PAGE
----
Over many years of riding, however, we’ve found that it really does pay to have a separate multi-tool for each bike you own, kept in its own saddle bag or kit. This will save you time trying to find a multi-tool before a ride, and it will also allow you to match each multi-tool to the specific bike. On our road bikes, for instance, we keep a lightweight, compact tool with just the basics. For longer gravel and bikepacking rides, we pack a tool with a wider range of functions, along with tubeless tools and plugs, tire levers, and valve core tools and plugs.

It’s also nice to keep a sturdy, multi-tool in your home shop. They’re great for when you want to make quick adjustments and don’t want to fish around in your shop toolbox. It’s also nice if the multi-tool in your shop includes a bottle opener.

In our experience, broken chains don’t happen all that often, but you’re pretty much out of luck if it does break and you don’t have a tool to fix it (or know how to use that tool). It tends to happen more often in mountain and gravel biking when the chain is frequently under heavy loads and ridden in dirty conditions. But even then, if your chain is maintained, it’s possible to go a few years without breaking a link. Still, there’s pretty much no way to fix a broken chain without a chain tool, even if you’re carrying a quick link. That’s why all of the tools in this review have chain tools; because you’re much better off having one and not needing it than the other way around.

Also, keep in mind that it takes some know-how and experience to fix a broken chain with a chain tool. It is much easier if you have a quick/master link, but even then it takes some know-how to do it right. We’ve seen a few riders on the side of the trail with a broken chain, holding a multi-tool with a chain breaker, and not knowing how to use it. (Be a good fellow cyclist and offer to help these folks.) It’s a skill that can be tricky to master, so it helps to practice on an old chain at home first. Note: If you plan to use a quick/master link, make sure it matches the number of speeds on your bike, usually 10, 11, or 12 speeds, which require links specific to each chain.

Nothing really at all. They are two names for the same thing. The term “Allen” comes from the Allen company that produced tools with hex-shaped heads and those tools became colloquially known as Allen wrenches. These days, the terms are used interchangeably to refer to the keys/wrenches with hexagonal heads and are measured in millimeter sizes. Bolts with hex heads are the most common on all types of bikes, so they are among the most important tools on a multi-tool.

Some tools include an array of separate bits that must be inserted into a handle to use. The advantage is that these generally make it easier to access tight spaces because the handles can be configured to hold the bits at different angles. The individual bits are also easily replaceable and can be found in most hardware stores, so you can carry spare bits or a wider selection of bits. The disadvantage is that the small bits are easy to drop and lose, especially in the dirt and poor lighting conditions – and black-colored ones seem to have a talent for disappearing in leafy duff.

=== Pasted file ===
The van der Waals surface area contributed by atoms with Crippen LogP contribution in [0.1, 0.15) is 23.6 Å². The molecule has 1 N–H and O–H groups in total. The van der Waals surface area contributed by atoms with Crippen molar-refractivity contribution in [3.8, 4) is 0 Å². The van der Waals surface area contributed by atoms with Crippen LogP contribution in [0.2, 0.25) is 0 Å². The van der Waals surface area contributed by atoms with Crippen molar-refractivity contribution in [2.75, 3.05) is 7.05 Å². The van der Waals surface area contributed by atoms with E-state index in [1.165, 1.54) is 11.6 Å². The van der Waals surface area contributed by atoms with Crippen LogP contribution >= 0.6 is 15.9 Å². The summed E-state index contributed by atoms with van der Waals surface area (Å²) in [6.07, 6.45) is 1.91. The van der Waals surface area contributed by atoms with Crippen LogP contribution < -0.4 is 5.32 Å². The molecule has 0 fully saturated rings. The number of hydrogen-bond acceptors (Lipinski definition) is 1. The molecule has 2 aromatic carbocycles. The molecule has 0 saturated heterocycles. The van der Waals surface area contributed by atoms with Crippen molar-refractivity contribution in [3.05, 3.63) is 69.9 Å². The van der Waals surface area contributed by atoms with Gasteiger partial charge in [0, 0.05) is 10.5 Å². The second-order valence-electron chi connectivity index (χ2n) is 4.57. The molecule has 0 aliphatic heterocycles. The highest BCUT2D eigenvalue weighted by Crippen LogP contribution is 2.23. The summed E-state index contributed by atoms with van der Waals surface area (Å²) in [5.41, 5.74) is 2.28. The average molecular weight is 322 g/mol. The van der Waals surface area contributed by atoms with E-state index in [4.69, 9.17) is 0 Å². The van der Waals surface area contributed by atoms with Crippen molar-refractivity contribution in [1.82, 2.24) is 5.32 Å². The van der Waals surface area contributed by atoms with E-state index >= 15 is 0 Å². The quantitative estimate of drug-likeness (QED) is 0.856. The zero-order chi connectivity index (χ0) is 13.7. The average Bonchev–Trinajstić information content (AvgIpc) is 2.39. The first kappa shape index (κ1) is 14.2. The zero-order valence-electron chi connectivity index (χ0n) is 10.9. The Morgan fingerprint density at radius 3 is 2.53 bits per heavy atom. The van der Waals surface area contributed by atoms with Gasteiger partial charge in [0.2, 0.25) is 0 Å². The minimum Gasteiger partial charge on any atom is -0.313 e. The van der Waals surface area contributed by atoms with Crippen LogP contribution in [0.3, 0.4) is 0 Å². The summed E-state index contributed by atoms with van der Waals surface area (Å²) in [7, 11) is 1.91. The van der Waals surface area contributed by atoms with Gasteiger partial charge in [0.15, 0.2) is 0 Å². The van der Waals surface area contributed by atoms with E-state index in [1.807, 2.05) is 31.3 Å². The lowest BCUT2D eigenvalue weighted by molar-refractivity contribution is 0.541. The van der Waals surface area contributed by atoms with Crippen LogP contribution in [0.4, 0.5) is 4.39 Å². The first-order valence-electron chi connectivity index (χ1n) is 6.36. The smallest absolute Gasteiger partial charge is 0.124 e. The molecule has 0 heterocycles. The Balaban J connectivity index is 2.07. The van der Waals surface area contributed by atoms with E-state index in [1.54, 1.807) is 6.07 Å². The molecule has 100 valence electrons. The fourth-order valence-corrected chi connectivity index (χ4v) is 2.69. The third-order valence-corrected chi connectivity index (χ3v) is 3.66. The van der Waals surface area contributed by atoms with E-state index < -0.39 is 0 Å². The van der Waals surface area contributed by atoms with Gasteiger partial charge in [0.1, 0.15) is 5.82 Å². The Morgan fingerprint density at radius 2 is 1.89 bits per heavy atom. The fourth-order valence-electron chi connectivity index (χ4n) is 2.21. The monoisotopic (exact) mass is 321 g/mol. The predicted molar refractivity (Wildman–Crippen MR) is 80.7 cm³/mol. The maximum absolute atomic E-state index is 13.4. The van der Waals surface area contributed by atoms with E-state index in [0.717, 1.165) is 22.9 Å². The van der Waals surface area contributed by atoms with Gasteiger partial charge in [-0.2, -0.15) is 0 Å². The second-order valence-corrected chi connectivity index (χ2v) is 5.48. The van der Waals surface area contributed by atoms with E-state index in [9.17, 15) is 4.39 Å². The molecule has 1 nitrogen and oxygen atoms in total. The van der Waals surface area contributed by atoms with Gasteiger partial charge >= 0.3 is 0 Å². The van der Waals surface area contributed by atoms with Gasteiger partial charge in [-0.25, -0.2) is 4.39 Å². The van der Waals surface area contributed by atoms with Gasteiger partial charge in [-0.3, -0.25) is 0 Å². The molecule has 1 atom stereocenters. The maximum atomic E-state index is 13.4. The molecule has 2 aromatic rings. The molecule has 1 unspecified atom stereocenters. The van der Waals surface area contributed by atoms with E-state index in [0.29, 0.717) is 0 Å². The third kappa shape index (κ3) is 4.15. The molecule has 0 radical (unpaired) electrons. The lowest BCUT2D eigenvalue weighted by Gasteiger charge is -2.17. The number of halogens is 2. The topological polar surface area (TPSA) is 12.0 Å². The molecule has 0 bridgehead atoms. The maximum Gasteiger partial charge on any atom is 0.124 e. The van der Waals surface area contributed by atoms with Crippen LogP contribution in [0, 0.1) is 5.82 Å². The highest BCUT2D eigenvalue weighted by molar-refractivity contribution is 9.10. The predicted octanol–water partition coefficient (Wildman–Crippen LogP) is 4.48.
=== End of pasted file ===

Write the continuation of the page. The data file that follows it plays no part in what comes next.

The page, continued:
Multi-tools with fixed bits hold all the tools together in one neat package, so selecting the right tool is like opening a blade on a Swiss Army Knife. They’re extremely easy to use, and they are much faster to work with in the middle of a ride than multi-tools with separate bits. The downside is that some models, especially those with short bits, can make it tougher to access tight spaces. 

In our opinion, size, though it depends on your specific needs. A compact multi-tool will leave more room in your saddle bag, fanny pack, or jersey pocket for other things, like a spare tube, tire levers, or an extra snack. The shape is also somewhat important because you want a tool that feels comfortable in your hand or a back pocket, is easy to grip, and provides good leverage.

The difference between the heaviest and lightest multi-tools we reviewed is less than 80 grams (a little over 2 ounces). That’s not enough to sway our buying choice, though the very weight-conscious riders among us may prioritize low weight over all else.

Finally, price. Trust us on this: A good multi-tool will pay for itself the first time it saves you from being stranded, and is a wise investment that will last many years.

Multi-tools are pretty simple things and they really don’t require much attention. Given that they are made from metal, however, it’s best to try and keep them relatively dry if possible to prevent the bits from corroding over time. Even tools that have corrosion-resistant coatings can start to corrode if they stay damp enough for long enough. If you know your tool has gotten wet, it is good practice to take it out of your saddle bag or pack to let it dry out, just don’t forget to put it back before your next ride.

Also, some folding multi-tools can get loose over time and the tools can fold out too easily, sometimes flopping around while you try to use them. This can usually be remedied by snugging up the bolt that holds the side plates together (the piece from which the tools pivot).

Lastly, taking a little care while using the tool can help to prevent stripped tool heads and the heads of bolts.